Almost a year ago I was trying (rather frantically) to figure out what I wanted to do with my gap between my undergraduate career and medical school. After reading the National Health Corps (NHC) mission and the service position descriptions, I knew I wanted to serve with NHC. I was very excited at the idea of stepping out of my comfort zone to learn about and serve a community that I was unfamiliar with. However, I was not entirely sure how my role at the Squirrel Hill Health Center (SHHC) would impact patients. SHHC is a federally qualified health center. We serve to increase access to healthcare for a diverse patient population, who would not normally receive care without the services of SHHC. As a patient navigator, I contact and schedule patients who are overdue for preventative exams and health screenings, and I meet with patients who are new to SHHC to discuss the services we offer. Providing these healthcare services successfully has required guidance from many of the clinicians at SHHC. Lauren Bloom, primary care physician assistant (PA-C), is one of those providers, and she has been helpful in making my work at SHHC effective.
Lauren has been working at SHHC for about a year. As a graduate student, she was very interested in working in primary care, specifically at a place like SHHC. During school, she completed one of her clinical rotations at SHHC and was hired on soon after graduating. Being that Lauren has worked with AmeriCorps members in the past and present, she has grown to appreciate the value that their service provides for the patients and the member. After collaborating with Lauren and learning that she has a background in service, I wanted to sit down with her and ask her a few questions about her journey, what my role adds to SHHC, and some challenges that all of us at SHHC face.
Tell us about your journey and previous experiences that led you to pursue your current career in healthcare.
Lauren: In high school, I took an anatomy class and the top five students got to see an open-heart surgery. In college, I was pretty sure I wanted to study science. Along the way I had some doubts, and at one point I thought I might pursue music. During my senior year at Arizona State University, a Teach for America representative came in and talked to our class, and that sparked an interest in teaching. However, after about a year of teaching, I realized it wasn’t what I wanted to do and decided to see what healthcare avenues I could pursue. I became an Emergency Medical Technician (EMT) on the side and fell in love with it. I knew I didn’t want to be an EMT forever. I realized quickly that for me it wasn’t a sustainable career. I had some friends that were PA’s and after talking with them I ultimately decided to pursue PA school.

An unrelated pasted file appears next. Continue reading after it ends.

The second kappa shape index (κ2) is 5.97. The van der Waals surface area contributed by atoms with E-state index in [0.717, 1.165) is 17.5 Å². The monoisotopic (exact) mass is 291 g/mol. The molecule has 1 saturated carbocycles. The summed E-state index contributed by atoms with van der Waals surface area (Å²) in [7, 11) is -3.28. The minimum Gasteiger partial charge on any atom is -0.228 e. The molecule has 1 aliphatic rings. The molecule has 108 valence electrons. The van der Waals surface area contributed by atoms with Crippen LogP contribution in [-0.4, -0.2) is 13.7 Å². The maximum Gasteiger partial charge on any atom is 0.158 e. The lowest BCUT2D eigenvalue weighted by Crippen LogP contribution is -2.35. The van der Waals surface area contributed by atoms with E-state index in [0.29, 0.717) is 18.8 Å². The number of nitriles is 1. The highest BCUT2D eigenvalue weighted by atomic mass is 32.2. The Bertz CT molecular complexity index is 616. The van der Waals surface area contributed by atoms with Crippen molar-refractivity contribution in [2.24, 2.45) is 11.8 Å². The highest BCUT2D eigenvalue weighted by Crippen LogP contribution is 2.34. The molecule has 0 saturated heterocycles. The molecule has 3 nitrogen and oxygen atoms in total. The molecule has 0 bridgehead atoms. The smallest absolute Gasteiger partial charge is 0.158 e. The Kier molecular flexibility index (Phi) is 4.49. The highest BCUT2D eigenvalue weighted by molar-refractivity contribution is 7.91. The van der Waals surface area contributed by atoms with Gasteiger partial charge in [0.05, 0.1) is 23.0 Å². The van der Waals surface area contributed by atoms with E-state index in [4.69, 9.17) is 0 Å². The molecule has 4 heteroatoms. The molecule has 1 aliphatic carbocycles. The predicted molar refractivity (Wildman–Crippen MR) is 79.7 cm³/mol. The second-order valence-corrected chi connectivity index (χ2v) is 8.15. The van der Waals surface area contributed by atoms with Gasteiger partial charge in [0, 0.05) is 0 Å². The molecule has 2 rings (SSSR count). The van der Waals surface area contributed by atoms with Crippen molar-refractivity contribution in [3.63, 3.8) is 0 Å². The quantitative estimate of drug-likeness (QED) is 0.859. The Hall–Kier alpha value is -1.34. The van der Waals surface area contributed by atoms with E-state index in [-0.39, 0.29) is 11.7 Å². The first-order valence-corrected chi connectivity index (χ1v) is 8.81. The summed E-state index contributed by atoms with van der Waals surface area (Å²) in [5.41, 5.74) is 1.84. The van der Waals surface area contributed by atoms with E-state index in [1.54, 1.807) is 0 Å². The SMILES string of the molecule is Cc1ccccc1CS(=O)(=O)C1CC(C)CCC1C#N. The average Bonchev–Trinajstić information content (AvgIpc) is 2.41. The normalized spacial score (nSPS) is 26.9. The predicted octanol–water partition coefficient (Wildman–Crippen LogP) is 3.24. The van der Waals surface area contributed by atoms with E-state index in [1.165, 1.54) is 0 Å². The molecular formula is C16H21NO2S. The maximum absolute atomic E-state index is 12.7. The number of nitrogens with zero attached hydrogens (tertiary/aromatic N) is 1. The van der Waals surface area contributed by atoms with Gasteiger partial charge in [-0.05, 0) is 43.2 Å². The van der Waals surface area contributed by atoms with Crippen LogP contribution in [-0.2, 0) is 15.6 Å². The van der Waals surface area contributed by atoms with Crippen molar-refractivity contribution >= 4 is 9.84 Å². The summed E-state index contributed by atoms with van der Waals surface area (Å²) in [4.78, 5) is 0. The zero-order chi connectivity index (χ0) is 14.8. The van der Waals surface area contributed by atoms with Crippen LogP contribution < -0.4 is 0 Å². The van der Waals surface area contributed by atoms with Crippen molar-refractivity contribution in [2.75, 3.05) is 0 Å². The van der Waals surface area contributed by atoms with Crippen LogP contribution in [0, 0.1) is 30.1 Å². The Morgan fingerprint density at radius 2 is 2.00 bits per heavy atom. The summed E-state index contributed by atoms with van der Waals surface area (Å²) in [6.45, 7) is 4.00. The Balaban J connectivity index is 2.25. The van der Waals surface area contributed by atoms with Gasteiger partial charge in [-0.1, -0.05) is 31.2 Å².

My AmeriCorps position is relatively new at SHHC. What benefit does my role have for patients at SHHC that may not exist at other community health centers?
Lauren: I think our health center is very unique because most of our patients are experiencing healthcare for the first time in their lives. The new patient orientations are very important because something as simple as picking up a prescription is a totally foreign concept to most of our patients. As clinicians, we don’t have the time to necessarily explain all of those things, so it is really helpful to have these new patient orientations. The patient tracking is important as well. I’ll have an appointment with someone and look back and see that they haven't been seen since 2014, and the only reason they have this appointment is because you called them. Preventative healthcare is super important, and we can't keep up with every patient we’ve ever seen, so contacting them is significant.
How do you think my service at SHHC will be beneficial as I pursue a career in medicine?
Lauren: Well I think you are really good at asking questions. You sit down at lunch and talk to clinicians about healthcare and the medical field. You are learning a lot about the field and what you want to pursue just by talking to the people here. Also, sitting down and talking with patients is something that a lot of people pursuing medical school don’t have the opportunity to do before they start school. You’re really getting a head start in that sense!
Being that we have a very culturally diverse patient population, there are many communication barriers that exist. Do you have any advice for ways to overcome these barriers?
Lauren: I would say the most important thing is to realize that you have unconscious biases. Embrace it and work on it every day. There are days that you are going to be more easily frustrated, but it’s important to reset. Communication, in its simplest sense, is something you get better at with practice as you use the interpretation service more, but a lot of frustrations arise because we tend to make unfair assumptions about people's intentions. It’s inevitable, it’s just important to be willing to recognize and combat it.
After my interview with Lauren, I reflected on my AmeriCorps experience thus far. At times service can be challenging, and sometimes it can be difficult to envision the broader implications of day-to-day work. Lauren, along with many other clinicians at SHHC, have made it clear that my role is an important component of the work SHHC does. Just today, I received a call from a patient that I reached out to a while ago. I made an appointment for her and her husband — this is the first time in a few years that they’ve received care. Successes like this one are reminders that the service I am providing is reaching people and making a difference.
To learn more about SHHC and their mission, visit their website at https://squirrelhillhealthcenter.org/.
This post was written by NPHC member Caleb Bailie.
Caleb serves at the Squirrel Hill Health Center as a Patient Navigator.